Honest US Senator Wanted

by craig on May 18, 2014 9:41 pm in Uncategorized

Looking for an honest US Senator my be a long shot, but we need one now to take forward the foiling of the British government’s attempts to block publication of the Senate report into torture and extraordinary rendition. Now we have got this into the mainstream media, it may have more traction. I am delighted that the Belhadj legal team have formally adopted the information that the UK is seeking to block release of key information in this report. Given that the Crown’s defence in the Belhadj case rests entirely on the argument that the USA does not want the facts revealed, that the Crown is then lobbying the USA to hide the same facts ought to be too much even for the most abject establishment lickspittle of a judge to stomach.

I have, however, never ceased to be surprised by the appalling quality of the English judiciary. Given the Megrahi case, nor can I pretend the Scots are any better.

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  1. First post – yay!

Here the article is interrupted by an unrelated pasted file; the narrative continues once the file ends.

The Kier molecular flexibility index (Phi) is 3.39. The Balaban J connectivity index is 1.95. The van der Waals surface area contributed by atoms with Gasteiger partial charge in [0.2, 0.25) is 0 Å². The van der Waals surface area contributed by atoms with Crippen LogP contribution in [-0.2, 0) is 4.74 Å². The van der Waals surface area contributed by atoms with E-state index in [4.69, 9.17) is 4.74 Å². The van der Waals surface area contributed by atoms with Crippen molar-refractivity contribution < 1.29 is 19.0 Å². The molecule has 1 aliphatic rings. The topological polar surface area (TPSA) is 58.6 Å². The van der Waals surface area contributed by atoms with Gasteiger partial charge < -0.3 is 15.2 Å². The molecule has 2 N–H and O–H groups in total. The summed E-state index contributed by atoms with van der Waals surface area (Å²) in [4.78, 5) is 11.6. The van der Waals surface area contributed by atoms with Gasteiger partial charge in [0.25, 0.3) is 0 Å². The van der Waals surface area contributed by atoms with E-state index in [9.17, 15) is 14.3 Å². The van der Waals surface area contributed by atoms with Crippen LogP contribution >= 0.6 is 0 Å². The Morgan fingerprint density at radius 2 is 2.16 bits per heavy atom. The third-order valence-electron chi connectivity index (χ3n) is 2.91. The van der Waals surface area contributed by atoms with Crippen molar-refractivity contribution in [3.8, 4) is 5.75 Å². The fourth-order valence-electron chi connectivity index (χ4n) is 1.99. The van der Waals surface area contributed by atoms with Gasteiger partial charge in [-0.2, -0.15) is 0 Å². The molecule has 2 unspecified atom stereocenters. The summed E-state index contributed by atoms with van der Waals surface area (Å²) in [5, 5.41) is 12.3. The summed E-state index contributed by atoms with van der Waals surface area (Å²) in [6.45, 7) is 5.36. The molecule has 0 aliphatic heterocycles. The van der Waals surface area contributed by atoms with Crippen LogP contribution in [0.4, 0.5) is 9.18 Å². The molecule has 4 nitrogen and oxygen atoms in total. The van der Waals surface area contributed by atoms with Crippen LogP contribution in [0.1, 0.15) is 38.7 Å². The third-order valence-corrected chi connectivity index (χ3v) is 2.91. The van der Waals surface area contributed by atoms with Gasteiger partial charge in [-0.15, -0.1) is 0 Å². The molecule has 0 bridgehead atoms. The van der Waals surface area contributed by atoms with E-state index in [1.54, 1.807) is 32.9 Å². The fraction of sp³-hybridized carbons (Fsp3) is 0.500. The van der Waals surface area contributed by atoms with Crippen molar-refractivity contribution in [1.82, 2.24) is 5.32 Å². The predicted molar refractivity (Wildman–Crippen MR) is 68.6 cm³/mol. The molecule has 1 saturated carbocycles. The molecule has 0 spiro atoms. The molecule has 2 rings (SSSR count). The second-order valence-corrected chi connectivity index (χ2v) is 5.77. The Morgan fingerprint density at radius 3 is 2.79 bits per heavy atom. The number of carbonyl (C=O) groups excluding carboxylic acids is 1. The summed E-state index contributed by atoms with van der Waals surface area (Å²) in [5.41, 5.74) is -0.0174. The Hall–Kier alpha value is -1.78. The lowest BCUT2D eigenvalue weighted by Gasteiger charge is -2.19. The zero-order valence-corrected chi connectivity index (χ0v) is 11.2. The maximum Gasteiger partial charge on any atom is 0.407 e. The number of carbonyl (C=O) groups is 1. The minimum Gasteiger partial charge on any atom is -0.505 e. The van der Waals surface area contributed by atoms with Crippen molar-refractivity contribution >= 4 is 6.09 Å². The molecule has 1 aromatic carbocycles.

2. The Megrahi case, as you point out Craig, was an appalling stain on Scottish justice. Given the recent tightening of the screws on the release of ‘undesirable’ information I suspect it is a very long shot, but we live in hope.

  3. Michael Robinson

    18 May, 2014 - 10:10 pm

    “…nor can I pretend the Scots are any better.”

    I must confess, I’ll probably get some enjoyment out of watching you whinge about the inexcusable corruption of the Scottish political economy, the intellectual degeneracy of Scottish political parties, and the moral bankruptcy of Scottish foreign policy.

    Just say pass the popcorn.

  4. First of all congratulations Craig for pushing this forward. Praise to the Daily Mail for publishing. My best bet for a US senator would be Rand Paul. Unfortunately he has not had as much experience as his father, Ron. Don Seigelman might have been another option but Karl Rove, who engineered the illegal election of George W. Bush has had him stuffed away in prison and, if my understanding of the US penal system is correct, indefinitely, unless he confesses to some crime he did not do.


  5. Sorry the spelling is Siegelman.

  6. Craig, if you really want an *honest* US senator, you’d better have a large deposit ready because all of the good ones have already been sold out.

  7. Try Dennis Kuccinch

  8. There was a pretty amazing acceptance speech tonight at the BAFTAs from the people who produced ‘Complicit, Guy Hibbert’s excellent ethical thriller about the use of torture on alleged terrorists’. It was incongruous to hear the words …’people being taken off by the CIA or MI5 to be sent to another country to be tortured’ in such a setting with all the luvvies.